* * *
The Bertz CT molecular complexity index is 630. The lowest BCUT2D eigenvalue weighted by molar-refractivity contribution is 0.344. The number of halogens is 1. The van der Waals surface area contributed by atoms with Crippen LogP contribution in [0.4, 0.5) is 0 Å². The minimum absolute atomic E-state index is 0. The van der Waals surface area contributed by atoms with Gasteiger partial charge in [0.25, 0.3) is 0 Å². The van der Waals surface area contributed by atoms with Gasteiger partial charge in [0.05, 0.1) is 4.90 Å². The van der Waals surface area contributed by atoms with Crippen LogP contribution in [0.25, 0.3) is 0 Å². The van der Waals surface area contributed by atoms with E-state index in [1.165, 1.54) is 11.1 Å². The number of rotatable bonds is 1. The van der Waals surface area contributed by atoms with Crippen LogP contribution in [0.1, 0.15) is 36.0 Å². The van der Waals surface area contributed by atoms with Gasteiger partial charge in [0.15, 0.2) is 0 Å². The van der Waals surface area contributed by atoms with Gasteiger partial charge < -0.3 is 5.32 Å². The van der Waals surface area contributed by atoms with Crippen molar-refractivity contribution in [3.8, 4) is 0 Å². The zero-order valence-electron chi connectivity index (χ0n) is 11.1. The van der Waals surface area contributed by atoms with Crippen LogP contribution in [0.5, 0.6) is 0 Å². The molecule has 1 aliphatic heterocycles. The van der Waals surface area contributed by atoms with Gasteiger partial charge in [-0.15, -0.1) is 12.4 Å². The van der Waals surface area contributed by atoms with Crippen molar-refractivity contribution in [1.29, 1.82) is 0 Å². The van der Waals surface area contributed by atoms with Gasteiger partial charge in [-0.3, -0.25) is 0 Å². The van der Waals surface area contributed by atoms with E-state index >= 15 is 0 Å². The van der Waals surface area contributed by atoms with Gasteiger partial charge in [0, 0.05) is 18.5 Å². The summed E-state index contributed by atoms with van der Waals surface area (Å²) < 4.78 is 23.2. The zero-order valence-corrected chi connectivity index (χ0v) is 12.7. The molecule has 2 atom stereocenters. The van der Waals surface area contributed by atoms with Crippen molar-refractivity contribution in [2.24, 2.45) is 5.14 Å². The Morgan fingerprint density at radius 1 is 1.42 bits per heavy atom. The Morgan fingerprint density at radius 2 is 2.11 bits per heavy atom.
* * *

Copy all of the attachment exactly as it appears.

The Bertz CT molecular complexity index is 630. The lowest BCUT2D eigenvalue weighted by molar-refractivity contribution is 0.344. The number of halogens is 1. The van der Waals surface area contributed by atoms with Crippen LogP contribution in [0.4, 0.5) is 0 Å². The minimum absolute atomic E-state index is 0. The van der Waals surface area contributed by atoms with Gasteiger partial charge in [0.25, 0.3) is 0 Å². The van der Waals surface area contributed by atoms with Gasteiger partial charge in [0.05, 0.1) is 4.90 Å². The van der Waals surface area contributed by atoms with Crippen LogP contribution in [0.25, 0.3) is 0 Å². The van der Waals surface area contributed by atoms with E-state index in [1.165, 1.54) is 11.1 Å². The number of rotatable bonds is 1. The van der Waals surface area contributed by atoms with Crippen LogP contribution in [0.1, 0.15) is 36.0 Å². The van der Waals surface area contributed by atoms with Gasteiger partial charge in [0.15, 0.2) is 0 Å². The van der Waals surface area contributed by atoms with Gasteiger partial charge < -0.3 is 5.32 Å². The van der Waals surface area contributed by atoms with Crippen molar-refractivity contribution in [3.8, 4) is 0 Å². The zero-order valence-electron chi connectivity index (χ0n) is 11.1. The van der Waals surface area contributed by atoms with Crippen LogP contribution in [0.5, 0.6) is 0 Å². The molecule has 1 aliphatic heterocycles. The van der Waals surface area contributed by atoms with Gasteiger partial charge in [-0.15, -0.1) is 12.4 Å². The van der Waals surface area contributed by atoms with Crippen molar-refractivity contribution in [1.29, 1.82) is 0 Å². The van der Waals surface area contributed by atoms with Gasteiger partial charge in [-0.3, -0.25) is 0 Å². The van der Waals surface area contributed by atoms with E-state index >= 15 is 0 Å². The van der Waals surface area contributed by atoms with Gasteiger partial charge in [0, 0.05) is 18.5 Å². The summed E-state index contributed by atoms with van der Waals surface area (Å²) < 4.78 is 23.2. The zero-order valence-corrected chi connectivity index (χ0v) is 12.7. The molecule has 2 atom stereocenters. The van der Waals surface area contributed by atoms with Crippen molar-refractivity contribution in [2.24, 2.45) is 5.14 Å². The Morgan fingerprint density at radius 1 is 1.42 bits per heavy atom. The Morgan fingerprint density at radius 2 is 2.11 bits per heavy atom.